with a few hours of fluids, he did not continuously receive intravenous fluids
or oxygen during his time there. Additionally, chest x-rays were never taken
while he was at Mid-State, and there was no culture taken of his sputum.
Based on the foregoing, the Court finds that there was a significant delay in
determining Mr. Stiffler’s oxygen levels, especially based upon the
symptoms that he was presenting. Mr. Stiffler had a significantly elevated
respiratory rate, an abnormal lung examination with diminished breath sounds,
and he was using his accessory muscles to breathe. Even with these symptoms,
since the pulse oximeter at Mohawk was broken, Mr. Stiffler was not evaluated
for his oxygen need, and the question as to whether Mr. Stiffler needed
oxygen was never addressed or considered. As a result, based upon this delay in
determining Mr. Stiffler’s oxygen level, there was a significant delay in
providing any respiratory therapy to Mr. Stiffler while he was being treated at
both Mohawk and Mid-State.
Additionally, when Mr. Stiffler’s oxygen saturation level was finally
recorded at approximately 10:30 a.m. on December 18th at Mid-State, it was
extremely low (84%), he was given oxygen, and shortly thereafter was transferred
to St. Luke’s. Therefore, the Court also finds that the failure to timely
determine Mr. Stiffler’s oxygen level contributed to the delay in sending
him to St. Luke’s.
In sum, based upon the medical testimony and medical records, it is apparent to
this Court that the early signs of Mr. Stiffler’s illness were evident on
December 13, 2002, and that by December 17, 2002, it was apparent that Mr.
Stiffler was in need of timely and proper medical treatment, especially in the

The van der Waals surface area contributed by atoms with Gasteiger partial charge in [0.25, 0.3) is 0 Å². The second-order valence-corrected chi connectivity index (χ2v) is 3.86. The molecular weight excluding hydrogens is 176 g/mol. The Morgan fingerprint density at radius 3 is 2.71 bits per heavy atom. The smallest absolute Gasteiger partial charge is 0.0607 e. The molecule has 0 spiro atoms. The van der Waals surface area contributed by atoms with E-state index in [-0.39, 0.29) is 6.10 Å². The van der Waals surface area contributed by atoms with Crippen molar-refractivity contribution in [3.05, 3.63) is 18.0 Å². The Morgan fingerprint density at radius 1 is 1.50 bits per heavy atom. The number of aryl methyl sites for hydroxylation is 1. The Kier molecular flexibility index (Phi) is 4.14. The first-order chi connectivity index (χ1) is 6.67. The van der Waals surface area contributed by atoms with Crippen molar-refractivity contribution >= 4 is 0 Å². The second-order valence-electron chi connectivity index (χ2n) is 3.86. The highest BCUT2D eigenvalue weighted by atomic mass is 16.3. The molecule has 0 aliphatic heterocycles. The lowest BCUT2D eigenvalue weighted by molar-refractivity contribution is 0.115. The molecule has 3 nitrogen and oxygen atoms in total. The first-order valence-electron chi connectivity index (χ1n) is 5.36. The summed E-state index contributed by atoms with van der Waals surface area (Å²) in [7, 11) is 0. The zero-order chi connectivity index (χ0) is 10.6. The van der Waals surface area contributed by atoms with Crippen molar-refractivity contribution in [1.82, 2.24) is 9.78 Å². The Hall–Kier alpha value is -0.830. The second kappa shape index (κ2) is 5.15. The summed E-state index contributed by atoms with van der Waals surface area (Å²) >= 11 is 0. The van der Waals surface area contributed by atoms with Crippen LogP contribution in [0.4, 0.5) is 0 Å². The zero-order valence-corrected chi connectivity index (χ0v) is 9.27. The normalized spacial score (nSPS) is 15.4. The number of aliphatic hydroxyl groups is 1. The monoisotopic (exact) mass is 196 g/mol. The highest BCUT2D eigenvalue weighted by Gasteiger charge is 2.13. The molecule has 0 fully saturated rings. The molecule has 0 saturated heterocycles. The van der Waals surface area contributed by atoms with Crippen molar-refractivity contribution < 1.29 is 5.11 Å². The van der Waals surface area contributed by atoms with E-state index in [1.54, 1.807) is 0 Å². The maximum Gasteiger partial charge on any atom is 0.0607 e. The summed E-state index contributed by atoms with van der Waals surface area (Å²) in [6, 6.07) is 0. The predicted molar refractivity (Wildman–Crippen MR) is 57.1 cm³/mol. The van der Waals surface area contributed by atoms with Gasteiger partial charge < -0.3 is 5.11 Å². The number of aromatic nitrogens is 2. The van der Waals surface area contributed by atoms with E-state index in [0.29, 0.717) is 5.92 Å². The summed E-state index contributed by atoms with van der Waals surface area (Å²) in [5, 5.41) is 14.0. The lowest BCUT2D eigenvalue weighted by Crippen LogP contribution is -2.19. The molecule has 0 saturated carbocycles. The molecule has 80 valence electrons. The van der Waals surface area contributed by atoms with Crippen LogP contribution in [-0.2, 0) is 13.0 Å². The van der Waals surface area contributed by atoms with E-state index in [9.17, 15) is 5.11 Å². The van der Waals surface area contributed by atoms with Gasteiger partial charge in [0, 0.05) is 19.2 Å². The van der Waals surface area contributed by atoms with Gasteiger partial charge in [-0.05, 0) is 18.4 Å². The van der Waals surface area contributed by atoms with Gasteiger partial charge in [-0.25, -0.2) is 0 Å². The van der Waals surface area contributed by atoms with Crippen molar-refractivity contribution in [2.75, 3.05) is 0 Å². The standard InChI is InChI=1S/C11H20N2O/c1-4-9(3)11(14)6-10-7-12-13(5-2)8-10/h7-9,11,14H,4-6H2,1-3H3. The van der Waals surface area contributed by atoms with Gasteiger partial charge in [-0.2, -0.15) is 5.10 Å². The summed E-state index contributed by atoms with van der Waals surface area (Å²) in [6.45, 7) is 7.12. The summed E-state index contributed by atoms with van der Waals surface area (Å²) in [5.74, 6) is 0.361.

form of supportive care.
This Court cannot say, with certainty, that Mr. Stiffler would have survived
his illness. Based upon the testimony, it is impossible to determine
specifically when the progression of Mr. Stiffler’s illness became
irreversible. However, medical testimony has convinced the Court that Mr.
Stiffler was not destined to die if he was timely diagnosed and provided with
appropriate supportive care. Furthermore, without timely and appropriate
supportive care, Mr. Stiffler’s chances of survival were severely reduced,
and it is apparent to this Court that Mr. Stiffler did not receive appropriate
supportive care at either Mohawk or Mid-State. Mr. Stiffler was never properly
evaluated, and therefore was never provided continuous oxygen or IV fluids until
he was admitted to St. Luke’s. The Court concludes, therefore, that one
may make the argument that although claimant was “monitored” while
at both Mohawk and Mid-State, he never received any meaningful treatment in
terms of appropriate supportive care, and this denial of supportive care was in
fact a proximate cause of his eventual death from multi-system organ failure due
to the pneumonia which he developed. The Court therefore finds that the
treatment received by Mr. Stiffler from the medical staff at both Mohawk and
Mid-State, taken as a whole, did not conform to accepted standards of medical
practice, and this deviation was a proximate cause of his eventual death.
Accordingly, the Court finds the defendant 100% liable in this matter.
Any motions not heretofore ruled upon are hereby denied.
The Clerk of the Court is hereby directed to enter an interlocutory judgment on
the issue of liability in accordance with this decision. The Court will set
this matter down for trial on the issue of damages as soon as practicable.
LET INTERLOCUTORY JUDGMENT BE ENTERED ACCORDINGLY